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Lithium-ion battery fires concern auto enthusiasts

Exploding laptop batteries have been in the news lately, and that has many people wondering whether lithium-ion batteries that power automobiles are vulnerable to such explosions.

A lithium-ion battery is certainly attractive to proponents of alternatives to petroleum. But as the laptop incidents have proven, the structure of such batteries places both fuel and oxidizer in the same place, and once those two things overheat and ignite, they can create a “thermal runaway”: a fire that tends to burn more brightly and brilliantly than petroleum-based flame.

The recently announced Tesla electric vehicle gets its power from nearly 7,000 batteries. The vehicle’s engineers insist that they have gone to great lengths to include temperature controls, including an electronically-controlled liquid cooling system and a built-in shut-off system if a battery suddenly registers a spike in temperature.

A car that crashes runs the risk of exploding, of course, no matter what kind of power fuels it. We’ve all seen plenty of petroleum-powered cars that explode into flames when the gas tank catches fire. In some ways, gas-powered cars are no more safe than electric-powered ones.

The Tesla engineers insist that their individuated battery placement makes their vehicle actually safer than a petroleum-powered car because each battery is encased in its own protective gel and that failure or overheating of one battery won’t affect the others. It is perhaps that kind of engineering that has resulted in the extreme cost of the vehicle (US$100,000). Other automakers in future years will certainly want to cut costs, and such cost-cutting might take the form of shortcuts in security. Such shortcuts can be found today in petroleum-powered cars.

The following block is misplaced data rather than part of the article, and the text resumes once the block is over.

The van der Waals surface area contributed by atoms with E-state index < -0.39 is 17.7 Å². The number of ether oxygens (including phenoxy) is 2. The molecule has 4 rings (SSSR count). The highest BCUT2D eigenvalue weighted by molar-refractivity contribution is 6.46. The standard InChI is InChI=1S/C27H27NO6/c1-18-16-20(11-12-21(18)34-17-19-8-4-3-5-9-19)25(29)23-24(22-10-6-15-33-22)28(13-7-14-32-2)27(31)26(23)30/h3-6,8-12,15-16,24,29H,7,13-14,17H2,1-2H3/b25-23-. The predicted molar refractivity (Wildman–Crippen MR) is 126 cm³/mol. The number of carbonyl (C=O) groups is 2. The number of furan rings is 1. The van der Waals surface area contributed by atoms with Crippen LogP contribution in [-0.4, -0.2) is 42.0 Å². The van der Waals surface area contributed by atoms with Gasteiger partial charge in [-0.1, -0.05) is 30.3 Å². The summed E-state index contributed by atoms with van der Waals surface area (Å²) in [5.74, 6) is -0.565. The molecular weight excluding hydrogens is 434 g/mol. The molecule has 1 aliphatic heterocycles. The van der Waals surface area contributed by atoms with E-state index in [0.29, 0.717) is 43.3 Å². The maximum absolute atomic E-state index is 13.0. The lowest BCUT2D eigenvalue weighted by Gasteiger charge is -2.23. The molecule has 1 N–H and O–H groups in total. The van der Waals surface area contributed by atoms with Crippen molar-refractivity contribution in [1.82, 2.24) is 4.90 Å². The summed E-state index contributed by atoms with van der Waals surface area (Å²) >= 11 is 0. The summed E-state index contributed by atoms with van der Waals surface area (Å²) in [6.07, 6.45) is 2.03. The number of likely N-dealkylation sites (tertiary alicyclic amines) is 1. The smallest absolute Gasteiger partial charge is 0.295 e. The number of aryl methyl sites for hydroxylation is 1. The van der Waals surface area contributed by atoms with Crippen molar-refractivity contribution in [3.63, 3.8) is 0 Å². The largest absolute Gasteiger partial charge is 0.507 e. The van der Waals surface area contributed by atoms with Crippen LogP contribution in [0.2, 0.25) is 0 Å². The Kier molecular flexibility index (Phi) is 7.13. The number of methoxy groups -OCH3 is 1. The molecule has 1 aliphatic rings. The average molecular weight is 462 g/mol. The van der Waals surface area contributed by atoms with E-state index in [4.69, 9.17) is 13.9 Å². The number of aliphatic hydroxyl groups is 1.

The problem with lithium-ion batteries is that they are something not entirely understood. Scientists still don’t understand totally why these batteries undergo a spike in temperature, and either smoke or catch fire… but such explosions are relatively rare. Of the millions of batteries that now power mobile phones, laptops, and vehicles, only a few hundred have caught fire. The concerns being voiced these days are from observers who put safety first and who want to make sure that future engineering takes current concerns into consideration.

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